In addition to the famous scenes of everyday life, Jan Steen also also produced a remarkable group of at least 60 history paintings, with subjects taken from the Bible and classical mythology and history. Pride and Persecution will be the first exhibition to focus specifically on Steen’s Old Testament subjects, which include some of his most ambitious works, and demonstrate to the full Steen’s unmatched abilities as a narrative artist. It will also be the first ever museum loan exhibition in the UK devoted to an aspect of Steen’s work, and the first international loan show devoted to his paintings since 1997.
Pride and Persecution takes as its focal point and inspiration Steen’s magnificent The Wrath of Ahasuerus, of about 1668-70, with its subject taken from the Book of Esther, one of the highlights of the Barber’s collection.
The exhibition looks at how the emerging Dutch nation in the 17th century associated its people with the Biblical Israelites, both persecuted by greater powers for their faith. The resulting popularity of the story of Esther, an account of the deliverance of the Jews in ancient Persia, and other Old Testament subjects was reflected widely in Dutch culture. Also considered will be the possibility of Jewish patrons for Steen’s Old Testament paintings. Finally, the exciting 20th-century history of two of the show’s key paintings – the Barber’s Wrath of Ahasuerus and Samson and Delilah from Los Angeles County Museum of Art – will be explored. Both were in the stock of the Jewish dealer Kurt Walter Bachstitz in the late 1930s, and offered to the Barber by him for sale in 1938. The Barber chose the Ahasuerus, while Samson was later forcibly ceded to Hitler’s Deputy, Fieldmarshall Goering, as Bachstitz’s fee for escaping the Nazi-occupied Netherlands in 1944.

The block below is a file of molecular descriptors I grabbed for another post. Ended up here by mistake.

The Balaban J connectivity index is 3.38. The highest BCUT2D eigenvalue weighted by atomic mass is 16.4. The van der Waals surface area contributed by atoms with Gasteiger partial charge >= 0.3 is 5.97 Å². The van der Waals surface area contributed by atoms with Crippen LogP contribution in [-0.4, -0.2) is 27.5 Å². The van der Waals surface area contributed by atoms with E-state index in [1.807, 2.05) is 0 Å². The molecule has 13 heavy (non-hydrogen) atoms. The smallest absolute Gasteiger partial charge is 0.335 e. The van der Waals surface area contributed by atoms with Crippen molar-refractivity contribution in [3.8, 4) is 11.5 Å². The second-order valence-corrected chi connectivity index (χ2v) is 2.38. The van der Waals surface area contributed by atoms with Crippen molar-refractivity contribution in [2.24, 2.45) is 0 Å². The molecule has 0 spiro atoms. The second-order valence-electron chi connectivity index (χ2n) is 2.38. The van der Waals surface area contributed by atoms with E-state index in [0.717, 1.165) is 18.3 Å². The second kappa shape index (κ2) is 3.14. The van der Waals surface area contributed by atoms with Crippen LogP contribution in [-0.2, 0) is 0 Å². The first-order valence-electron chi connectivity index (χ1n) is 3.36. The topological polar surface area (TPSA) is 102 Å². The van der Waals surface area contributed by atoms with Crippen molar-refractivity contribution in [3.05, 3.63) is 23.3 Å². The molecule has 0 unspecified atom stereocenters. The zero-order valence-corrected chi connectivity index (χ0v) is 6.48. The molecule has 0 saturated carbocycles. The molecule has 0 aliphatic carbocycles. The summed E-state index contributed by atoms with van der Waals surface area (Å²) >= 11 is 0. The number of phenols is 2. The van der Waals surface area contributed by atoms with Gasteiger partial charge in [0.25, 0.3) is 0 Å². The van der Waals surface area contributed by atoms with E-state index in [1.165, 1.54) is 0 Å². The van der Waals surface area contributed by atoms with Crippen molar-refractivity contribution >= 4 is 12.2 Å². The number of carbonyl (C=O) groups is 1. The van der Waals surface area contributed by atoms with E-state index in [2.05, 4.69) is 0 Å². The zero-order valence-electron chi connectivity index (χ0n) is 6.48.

The exhibition will also explore the sources for the distinctively expressive approach of Steen’s Wrath of Ahasuerus and other Old Testament paintings, and how his contemporaries treated the story. These include visual antecedents, such as paintings and prints that Steen might have known, but also the surprising but undeniable influence of contemporary Dutch theatre – particularly evident in the group of works painted around 1668-70, which forms the heart of the exhibition.
Pride and Persecution is curated by Robert Wenley, Deputy Director of the Barber Institute, and draws on his extensive recent research and that undertaken by Nina Cahill (National Gallery, London) and Rosalie van Gulick (Mauritshuis, The Hague). It will feature major paintings and works on paper by from private and public collections from Britain, Europe and the USA, as well as a fine Esther scroll, made by the scribe to the Jewish community in Amsterdam. Accompanied by a full-colour catalogue, the exhibition will be further augmented by a lively programme of related public events, which includes a study afternoon, lectures, gallery tours and talks, and practical art and writing workshops.
The Barber’s exhibition also heralds the major exploration of the artist’s wider history paintings – Jan Steen Tells Tales – at the Mauritshuis, The Hague, (15 February – 13 May 2018).